The biggest lesson that I hope we can learn from Bush is “never again.” Never again can we allow this to happen. My generation needs to lead the charge in never again letting someone become president who is too incompetent to lead and too idiotic to care what we think. We can never again go down this road. For my generation, we can never forget these eight years and the dangers associated with poor national leadership.

But it’s still too much, and too soon, to fully make sense of it all. I suppose I’ll spend the rest of my life wondering what could have happened, how much progress as a nation we could have made but missed out on because of one man. It’s amazing to think with all the things we have at our disposal, as the greatest nation on earth, that in the first decade of the new millennium we took such a huge step backward.

As a nation, and a people, “George W. Bush” is a name that will haunt us forever. But the great thing about America is that every four or eight years we can start over. On Tuesday, we’ll start over. It will take a long time to heal from the maelstrom of negativity that we’ve experienced.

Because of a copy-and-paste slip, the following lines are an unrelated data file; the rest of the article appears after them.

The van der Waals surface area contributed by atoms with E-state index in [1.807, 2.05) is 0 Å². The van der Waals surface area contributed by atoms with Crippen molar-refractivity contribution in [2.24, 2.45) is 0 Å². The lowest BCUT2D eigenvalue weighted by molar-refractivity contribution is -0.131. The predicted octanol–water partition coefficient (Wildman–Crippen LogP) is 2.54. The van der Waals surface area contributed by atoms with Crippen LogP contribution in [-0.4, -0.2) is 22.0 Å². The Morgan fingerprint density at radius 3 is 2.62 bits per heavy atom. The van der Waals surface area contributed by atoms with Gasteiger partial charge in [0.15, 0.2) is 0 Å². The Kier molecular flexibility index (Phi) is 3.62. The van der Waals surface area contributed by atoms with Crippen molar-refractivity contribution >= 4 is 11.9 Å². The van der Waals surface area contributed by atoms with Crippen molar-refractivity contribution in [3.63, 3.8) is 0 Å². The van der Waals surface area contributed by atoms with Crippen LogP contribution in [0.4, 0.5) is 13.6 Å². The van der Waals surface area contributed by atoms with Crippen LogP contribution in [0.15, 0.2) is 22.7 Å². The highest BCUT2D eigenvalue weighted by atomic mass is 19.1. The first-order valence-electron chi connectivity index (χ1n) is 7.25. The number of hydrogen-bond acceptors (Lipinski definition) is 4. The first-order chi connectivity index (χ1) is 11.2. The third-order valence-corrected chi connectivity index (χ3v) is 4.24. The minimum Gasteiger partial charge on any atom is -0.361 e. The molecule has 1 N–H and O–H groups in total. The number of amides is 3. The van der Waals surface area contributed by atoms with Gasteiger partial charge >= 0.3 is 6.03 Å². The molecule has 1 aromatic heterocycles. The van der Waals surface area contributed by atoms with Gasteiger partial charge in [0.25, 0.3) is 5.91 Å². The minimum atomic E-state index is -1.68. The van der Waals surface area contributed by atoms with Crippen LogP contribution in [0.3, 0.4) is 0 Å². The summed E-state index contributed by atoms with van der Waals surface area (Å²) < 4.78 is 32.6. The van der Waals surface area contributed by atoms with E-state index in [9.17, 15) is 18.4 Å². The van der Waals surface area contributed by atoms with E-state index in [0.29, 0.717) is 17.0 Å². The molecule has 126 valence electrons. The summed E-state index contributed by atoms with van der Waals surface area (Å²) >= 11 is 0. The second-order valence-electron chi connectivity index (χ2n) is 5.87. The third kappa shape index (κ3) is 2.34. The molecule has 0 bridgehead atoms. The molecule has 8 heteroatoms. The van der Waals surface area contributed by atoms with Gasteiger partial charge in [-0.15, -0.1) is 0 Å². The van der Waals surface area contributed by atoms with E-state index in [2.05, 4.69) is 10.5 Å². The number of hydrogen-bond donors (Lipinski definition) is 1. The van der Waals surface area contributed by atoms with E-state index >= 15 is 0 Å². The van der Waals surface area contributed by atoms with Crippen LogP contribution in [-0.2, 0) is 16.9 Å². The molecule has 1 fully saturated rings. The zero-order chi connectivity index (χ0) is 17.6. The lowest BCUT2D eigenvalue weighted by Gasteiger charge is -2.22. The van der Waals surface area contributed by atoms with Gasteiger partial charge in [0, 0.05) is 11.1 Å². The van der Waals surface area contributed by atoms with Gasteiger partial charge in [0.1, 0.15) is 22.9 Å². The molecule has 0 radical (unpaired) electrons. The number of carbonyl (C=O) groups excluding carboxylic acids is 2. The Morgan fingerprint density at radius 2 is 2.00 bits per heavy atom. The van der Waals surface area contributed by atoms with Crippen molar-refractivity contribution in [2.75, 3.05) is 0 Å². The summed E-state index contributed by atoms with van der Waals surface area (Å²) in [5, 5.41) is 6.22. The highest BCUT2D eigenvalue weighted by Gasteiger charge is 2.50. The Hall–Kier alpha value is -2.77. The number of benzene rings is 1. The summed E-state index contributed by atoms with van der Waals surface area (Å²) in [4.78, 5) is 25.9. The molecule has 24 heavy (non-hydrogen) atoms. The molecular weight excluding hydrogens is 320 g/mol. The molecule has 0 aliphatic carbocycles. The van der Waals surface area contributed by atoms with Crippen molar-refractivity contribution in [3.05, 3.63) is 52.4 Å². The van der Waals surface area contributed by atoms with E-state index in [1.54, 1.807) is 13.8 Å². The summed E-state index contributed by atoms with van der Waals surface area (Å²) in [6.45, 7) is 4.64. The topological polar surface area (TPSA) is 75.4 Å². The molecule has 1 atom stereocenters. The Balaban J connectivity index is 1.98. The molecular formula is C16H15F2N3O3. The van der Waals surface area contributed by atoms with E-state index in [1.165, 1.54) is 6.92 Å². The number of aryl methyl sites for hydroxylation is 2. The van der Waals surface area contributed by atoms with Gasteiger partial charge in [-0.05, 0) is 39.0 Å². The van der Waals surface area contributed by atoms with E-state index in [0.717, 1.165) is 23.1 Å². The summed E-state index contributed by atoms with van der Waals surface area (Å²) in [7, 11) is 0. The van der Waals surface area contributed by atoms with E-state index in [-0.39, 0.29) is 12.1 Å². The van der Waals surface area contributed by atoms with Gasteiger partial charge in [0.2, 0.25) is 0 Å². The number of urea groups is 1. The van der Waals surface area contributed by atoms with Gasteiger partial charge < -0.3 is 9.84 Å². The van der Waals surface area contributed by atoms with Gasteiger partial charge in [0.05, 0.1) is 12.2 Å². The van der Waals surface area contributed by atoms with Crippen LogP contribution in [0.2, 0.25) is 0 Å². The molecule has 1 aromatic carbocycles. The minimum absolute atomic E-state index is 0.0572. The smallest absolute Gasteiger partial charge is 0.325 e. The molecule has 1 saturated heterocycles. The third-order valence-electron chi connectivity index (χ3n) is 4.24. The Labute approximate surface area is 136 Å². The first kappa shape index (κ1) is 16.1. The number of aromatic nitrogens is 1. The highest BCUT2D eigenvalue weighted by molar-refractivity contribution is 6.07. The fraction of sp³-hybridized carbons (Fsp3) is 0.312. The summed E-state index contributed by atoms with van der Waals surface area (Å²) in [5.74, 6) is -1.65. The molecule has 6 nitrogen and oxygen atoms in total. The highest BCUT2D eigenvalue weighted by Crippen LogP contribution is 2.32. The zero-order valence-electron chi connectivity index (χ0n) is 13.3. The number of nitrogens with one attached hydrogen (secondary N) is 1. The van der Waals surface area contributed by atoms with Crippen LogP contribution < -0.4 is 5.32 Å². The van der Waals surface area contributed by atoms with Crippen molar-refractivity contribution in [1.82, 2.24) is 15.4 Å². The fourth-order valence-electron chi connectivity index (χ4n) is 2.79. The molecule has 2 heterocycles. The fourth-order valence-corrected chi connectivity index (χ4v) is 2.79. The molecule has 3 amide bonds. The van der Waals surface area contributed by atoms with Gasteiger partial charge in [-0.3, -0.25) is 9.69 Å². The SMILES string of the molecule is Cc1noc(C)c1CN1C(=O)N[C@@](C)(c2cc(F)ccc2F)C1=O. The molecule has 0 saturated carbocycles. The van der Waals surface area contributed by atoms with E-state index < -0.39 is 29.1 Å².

But we’re Americans. We survive. But we can never forget.

Tuesday, November 4, 2008

We Did It

"My heart is filled with love for this country."

I've used that phrase in this blog before. That was the final sentence of President-Elect Barack Obama's book The Audacity of Hope, the beautiful pronunciation of ideas and beliefs for a new America laid out before he announced his run for the presidency. I used it when he came through the most difficult primary season ever to become the first black major party nominee for president.